“But they’re giving us something back where receivers can’t push off at the top of the route. We saw them throw a lot of those flags today. So it allows us to use our technique without being bullied over.”
An offensive player, Saints tight end Jimmy Graham, had a similar view.
“They say they’re emphasizing illegal contact,” Graham said last week at the Saints’ camp in White Sulphur Springs, W.Va. “But also they’re also emphasizing offensive [pass interference] as well. This is a league where if you’re running a route and you’re going full go and you come to a stop, these last couple years you’ve been able to push off. And so equally as much as they’re being harder on them [defensive backs], they say down the field with us there’s going to be no messing around. So there’s give and take there. I think it will equal out.”
If the early preseason numbers are any indication, however, the calls against offensive players won’t come close to matching the calls against defenders. Through the first 17 preseason games league-wide, there have been 58 defensive holding, 27 illegal contact and 11 offensive pass interference calls. Five teams already have had defensive holding called against them at least four times each.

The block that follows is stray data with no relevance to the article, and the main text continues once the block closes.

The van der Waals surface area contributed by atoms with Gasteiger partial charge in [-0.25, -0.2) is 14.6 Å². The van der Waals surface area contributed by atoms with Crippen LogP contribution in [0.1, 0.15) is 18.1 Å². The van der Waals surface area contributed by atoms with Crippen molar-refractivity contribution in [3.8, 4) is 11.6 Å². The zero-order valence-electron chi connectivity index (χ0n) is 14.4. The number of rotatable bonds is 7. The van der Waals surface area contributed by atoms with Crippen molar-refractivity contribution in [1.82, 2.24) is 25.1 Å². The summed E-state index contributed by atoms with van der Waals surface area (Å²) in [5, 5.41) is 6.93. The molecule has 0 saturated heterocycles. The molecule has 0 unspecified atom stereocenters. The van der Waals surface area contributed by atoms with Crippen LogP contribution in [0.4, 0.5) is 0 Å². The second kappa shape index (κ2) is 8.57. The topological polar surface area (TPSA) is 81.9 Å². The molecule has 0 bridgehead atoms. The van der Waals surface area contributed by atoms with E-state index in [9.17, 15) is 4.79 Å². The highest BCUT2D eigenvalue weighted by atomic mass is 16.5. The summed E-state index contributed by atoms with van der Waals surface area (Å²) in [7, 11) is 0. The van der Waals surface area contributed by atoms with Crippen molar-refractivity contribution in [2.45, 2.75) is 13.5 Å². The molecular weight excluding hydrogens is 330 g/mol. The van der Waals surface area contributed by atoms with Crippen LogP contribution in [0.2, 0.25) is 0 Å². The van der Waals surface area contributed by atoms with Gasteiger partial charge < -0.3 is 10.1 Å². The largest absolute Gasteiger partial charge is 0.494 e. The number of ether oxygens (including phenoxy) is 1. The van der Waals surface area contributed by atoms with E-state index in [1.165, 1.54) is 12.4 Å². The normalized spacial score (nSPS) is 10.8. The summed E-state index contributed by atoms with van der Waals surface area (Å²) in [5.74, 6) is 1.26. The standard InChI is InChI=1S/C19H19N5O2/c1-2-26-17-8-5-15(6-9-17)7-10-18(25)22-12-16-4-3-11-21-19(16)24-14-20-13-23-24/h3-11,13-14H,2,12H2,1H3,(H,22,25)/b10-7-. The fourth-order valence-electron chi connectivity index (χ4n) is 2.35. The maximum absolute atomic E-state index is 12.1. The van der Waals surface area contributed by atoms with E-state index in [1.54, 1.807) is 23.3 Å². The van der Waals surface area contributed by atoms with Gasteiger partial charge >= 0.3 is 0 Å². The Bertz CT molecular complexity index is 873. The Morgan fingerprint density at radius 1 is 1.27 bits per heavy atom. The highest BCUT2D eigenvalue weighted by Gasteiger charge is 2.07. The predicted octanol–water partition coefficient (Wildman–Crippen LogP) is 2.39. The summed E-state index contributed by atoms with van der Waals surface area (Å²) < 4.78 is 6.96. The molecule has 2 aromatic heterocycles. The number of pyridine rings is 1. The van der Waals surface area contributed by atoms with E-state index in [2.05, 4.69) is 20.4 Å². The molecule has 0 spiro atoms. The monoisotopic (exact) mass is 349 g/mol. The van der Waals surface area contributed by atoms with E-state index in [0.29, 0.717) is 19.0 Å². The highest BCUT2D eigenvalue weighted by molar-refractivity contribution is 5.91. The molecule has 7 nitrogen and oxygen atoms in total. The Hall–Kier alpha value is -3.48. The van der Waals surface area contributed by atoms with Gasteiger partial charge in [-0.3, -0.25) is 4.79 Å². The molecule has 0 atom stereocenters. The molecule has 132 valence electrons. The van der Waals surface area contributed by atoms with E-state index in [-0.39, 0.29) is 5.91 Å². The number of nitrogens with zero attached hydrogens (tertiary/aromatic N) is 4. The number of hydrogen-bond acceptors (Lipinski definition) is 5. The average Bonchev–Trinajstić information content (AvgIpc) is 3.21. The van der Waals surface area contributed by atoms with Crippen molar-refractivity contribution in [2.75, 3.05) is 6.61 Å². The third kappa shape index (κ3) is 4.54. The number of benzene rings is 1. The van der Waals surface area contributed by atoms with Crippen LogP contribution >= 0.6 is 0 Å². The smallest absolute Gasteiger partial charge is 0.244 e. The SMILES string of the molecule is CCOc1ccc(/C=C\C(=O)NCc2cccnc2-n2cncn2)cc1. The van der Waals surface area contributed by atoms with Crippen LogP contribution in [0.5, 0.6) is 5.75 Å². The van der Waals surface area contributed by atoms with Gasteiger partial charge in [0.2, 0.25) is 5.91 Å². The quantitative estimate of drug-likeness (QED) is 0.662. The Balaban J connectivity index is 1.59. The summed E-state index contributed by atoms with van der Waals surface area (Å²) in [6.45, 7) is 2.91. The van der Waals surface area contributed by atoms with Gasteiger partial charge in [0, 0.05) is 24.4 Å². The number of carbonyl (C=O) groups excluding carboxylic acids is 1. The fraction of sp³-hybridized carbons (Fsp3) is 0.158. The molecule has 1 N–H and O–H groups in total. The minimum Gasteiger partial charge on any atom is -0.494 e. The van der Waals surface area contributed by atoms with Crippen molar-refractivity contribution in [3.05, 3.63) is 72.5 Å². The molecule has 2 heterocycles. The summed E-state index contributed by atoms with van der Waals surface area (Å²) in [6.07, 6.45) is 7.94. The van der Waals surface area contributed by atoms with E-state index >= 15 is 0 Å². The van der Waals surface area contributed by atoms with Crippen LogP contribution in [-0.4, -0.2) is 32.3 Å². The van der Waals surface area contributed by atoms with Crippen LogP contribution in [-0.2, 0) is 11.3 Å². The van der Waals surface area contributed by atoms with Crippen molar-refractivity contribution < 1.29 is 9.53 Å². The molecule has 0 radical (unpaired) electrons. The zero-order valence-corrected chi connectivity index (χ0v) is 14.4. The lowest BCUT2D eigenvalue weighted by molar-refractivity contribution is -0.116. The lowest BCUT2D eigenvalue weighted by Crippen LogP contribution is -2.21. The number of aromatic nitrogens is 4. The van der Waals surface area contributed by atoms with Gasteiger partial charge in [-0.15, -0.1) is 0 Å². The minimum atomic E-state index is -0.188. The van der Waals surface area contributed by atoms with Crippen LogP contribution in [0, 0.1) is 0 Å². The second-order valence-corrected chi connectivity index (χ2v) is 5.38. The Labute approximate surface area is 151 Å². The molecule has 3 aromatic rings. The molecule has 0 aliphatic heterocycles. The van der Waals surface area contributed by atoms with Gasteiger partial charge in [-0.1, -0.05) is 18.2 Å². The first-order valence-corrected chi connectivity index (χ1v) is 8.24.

Eagles Coach Chip Kelly said he’s less concerned about how the competitive balance between offense and defense will be affected than he is about seeing whether the calls are made consistently from week to week.
“I think to anybody, as long as it’s called the same way for all 32 teams, it doesn’t bother us,” Kelly said. “It’s just if it’s called one way in one game and then one way in another game…. We were aware of it. They voted on all this stuff at the league meeting and presented it to us there. So we were pretty conscious of what was coming down the road.”
But this is a league in which defensive players have complained in recent years that rule-makers have done everything to favor offenses. Many have said that the rules banning illegal contact in the secondary and restricting the hits that can be made on quarterbacks throwing a pass and receivers making a catch have made playing aggressive, effective defense next to impossible.
McCourty was asked last week if he’s waiting for the day when the NFL will make a major rule change to favor defenses.
“Yeah,” he said, “I don’t know if I’ll ever see that.”